And here is the video of the album’s single – “The Boy With The Jigsaw Puzzle Fingers.”

The track exudes Karl’s intellectual refinement and his overwhelming joy.  The record is a proud sonic declaration of who he is – capturing the musical voice that exists within Mr. Hyde, outside of the sold-out arenas in Tokyo, and away from the rave anthems of the music festivals.  We are hearing Karl’s true voice, independent of Underworld, of the genre, and free of expectation or responsibility.

And his voice is beautiful.

Thanks, Karl.

Karl Hyde Press Photo

Look in the Back for Answers

Anyone who’s met me knows that I’m a big fan of Underworld. I’ve got 227 of their albums, singles and shows between the various incarnations of UW/Freur/Screen Gemz and Lemon Interupt, and I’m always looking for more.

For the uninitiated, Rick and Karl have been making music together in one form or another since 1979. They are best known for the club track “Born Slippy Nuxx” from the movie, Trainspotting. (This site’s name is actually lifted from the song’s lyrics.)

Well part of Underworld’s humble beginnings was the Welsh synth pop band, Freur. Their only hit was an odd track called, “Doot Doot.”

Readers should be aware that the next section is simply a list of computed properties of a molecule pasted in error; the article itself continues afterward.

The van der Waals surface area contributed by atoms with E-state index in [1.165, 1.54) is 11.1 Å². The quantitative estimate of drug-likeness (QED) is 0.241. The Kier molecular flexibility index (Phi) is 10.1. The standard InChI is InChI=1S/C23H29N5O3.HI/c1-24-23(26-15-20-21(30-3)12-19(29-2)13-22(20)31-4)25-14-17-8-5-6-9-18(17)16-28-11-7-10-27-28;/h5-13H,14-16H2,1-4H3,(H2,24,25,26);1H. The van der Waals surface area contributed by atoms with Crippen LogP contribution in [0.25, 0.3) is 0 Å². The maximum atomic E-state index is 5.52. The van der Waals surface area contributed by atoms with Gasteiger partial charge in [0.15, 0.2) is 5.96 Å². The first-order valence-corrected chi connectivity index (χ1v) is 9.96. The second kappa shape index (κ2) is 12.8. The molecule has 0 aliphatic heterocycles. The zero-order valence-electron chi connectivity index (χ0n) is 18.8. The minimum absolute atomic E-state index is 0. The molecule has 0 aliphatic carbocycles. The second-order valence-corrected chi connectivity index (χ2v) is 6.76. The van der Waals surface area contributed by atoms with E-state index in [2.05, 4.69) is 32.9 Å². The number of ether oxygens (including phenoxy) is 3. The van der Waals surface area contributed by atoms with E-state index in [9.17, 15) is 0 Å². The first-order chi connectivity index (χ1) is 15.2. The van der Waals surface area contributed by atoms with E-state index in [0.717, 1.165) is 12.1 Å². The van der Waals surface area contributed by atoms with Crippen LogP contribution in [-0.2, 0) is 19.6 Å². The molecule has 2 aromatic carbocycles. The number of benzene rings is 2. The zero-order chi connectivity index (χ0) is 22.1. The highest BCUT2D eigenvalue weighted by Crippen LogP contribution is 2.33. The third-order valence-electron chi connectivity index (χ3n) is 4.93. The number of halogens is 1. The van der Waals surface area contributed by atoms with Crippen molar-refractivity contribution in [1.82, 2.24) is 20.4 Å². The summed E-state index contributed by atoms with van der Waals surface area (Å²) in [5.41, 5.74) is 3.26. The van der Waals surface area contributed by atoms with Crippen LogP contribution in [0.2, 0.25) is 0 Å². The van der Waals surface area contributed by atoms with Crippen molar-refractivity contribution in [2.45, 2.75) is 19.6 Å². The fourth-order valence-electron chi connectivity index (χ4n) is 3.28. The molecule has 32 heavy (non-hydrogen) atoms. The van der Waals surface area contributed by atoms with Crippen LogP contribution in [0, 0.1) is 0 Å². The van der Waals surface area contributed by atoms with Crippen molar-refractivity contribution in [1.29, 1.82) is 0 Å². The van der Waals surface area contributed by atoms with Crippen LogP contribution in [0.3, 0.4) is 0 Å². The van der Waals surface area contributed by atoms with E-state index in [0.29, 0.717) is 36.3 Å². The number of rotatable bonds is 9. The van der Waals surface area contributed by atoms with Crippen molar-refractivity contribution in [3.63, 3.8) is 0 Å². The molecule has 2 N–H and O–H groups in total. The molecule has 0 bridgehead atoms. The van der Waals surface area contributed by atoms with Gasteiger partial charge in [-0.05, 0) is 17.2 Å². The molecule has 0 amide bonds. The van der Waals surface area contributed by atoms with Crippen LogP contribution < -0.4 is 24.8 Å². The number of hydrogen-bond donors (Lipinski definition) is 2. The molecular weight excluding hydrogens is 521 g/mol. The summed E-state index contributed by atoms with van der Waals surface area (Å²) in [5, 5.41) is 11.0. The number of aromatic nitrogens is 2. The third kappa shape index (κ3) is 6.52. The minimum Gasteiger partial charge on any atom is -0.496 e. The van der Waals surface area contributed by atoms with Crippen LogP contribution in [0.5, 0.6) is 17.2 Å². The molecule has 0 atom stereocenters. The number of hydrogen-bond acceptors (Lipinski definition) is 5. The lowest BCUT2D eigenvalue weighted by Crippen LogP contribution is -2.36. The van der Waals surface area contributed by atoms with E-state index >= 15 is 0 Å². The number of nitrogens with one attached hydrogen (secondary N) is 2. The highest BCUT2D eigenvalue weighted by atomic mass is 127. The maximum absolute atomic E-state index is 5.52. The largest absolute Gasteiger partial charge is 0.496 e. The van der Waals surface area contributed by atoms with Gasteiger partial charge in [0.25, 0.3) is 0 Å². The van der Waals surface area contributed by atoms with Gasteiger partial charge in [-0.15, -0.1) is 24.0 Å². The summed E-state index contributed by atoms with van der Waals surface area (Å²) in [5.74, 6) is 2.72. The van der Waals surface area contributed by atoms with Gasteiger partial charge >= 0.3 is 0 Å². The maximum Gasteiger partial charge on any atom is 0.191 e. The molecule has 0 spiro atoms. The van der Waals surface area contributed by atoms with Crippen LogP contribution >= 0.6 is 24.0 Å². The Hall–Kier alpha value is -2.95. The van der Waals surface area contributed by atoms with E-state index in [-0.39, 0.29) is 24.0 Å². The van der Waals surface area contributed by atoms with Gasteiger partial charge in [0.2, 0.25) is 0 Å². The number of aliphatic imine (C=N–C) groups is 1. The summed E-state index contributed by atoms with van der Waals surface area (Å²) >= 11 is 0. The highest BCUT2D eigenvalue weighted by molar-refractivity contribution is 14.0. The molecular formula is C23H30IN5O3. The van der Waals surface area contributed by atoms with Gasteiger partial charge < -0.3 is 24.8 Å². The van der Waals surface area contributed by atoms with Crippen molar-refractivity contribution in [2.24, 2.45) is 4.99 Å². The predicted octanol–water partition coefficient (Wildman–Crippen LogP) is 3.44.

I was absolutely blown away when “Doot Doot” resurfaced out of nowhere after twenty years, appearing in the Palm Pre cell phone commercial last summer.


I apologize – that is the creepiest girl on the planet.

While I have Freur’s extended discography and videography in digital format, I’ve been fortunate to acquire several of their original LPs as well.

Freur - Doot Doot 12in promo“Doot Doot” 12″ single

Freur - Doot Doot album“Doot Doot” album

Freur - Doot Doot picture disc“Doot Doot” 7″ picture disc

Freur - Runaway (Dun Difrunt)“Runaway (Dun Difrunt)” single

Freur - Matters of the Heart 7"“Matters of the Heart” 7″ single

Today I ventured into both Record Theater stores in the Buffalo area. I wasn’t in the first shop for 60 seconds when I found this!

Freur - Look in the Back for Answers“Look in the Back for Answers” single

It was particularly surprising because Freur LPs don’t turn up in shops in the states very often, and when they do 90% of them are copies of “Doot Doot.”

The single also includes one of my favorite Freur rarities, “Hey Ho Away We Go.” As an added bonus it ends with “Uncle Jeof,” a collection of taped travelogue and jams from their European tour.

I’m still looking for two Freur treasures. Get Us Out of Here was their second and final LP, released only in the Netherlands. It included “Look in the Back for Answers” and a few other fan favorites. The other item is their soundtrack to the movie, Transmutations, aka Underworld – the Clive Barker film from which the group would later take their name.  This soundtrack is not commercially available but bootlegs are known to exist.

Copies of Get Us Out of Here can easily be picked up for around $15, so long as you’re willing to pay shipping from Lithuania, Denmark, Germany or France.

While in the shop I took note of a number of new releases which had escaped my radar these past few months, including the double-LP collaboration between the Orb and David Gilmour titled Metallic Spheres.  Now I’ve got an evening’s worth of albums to research!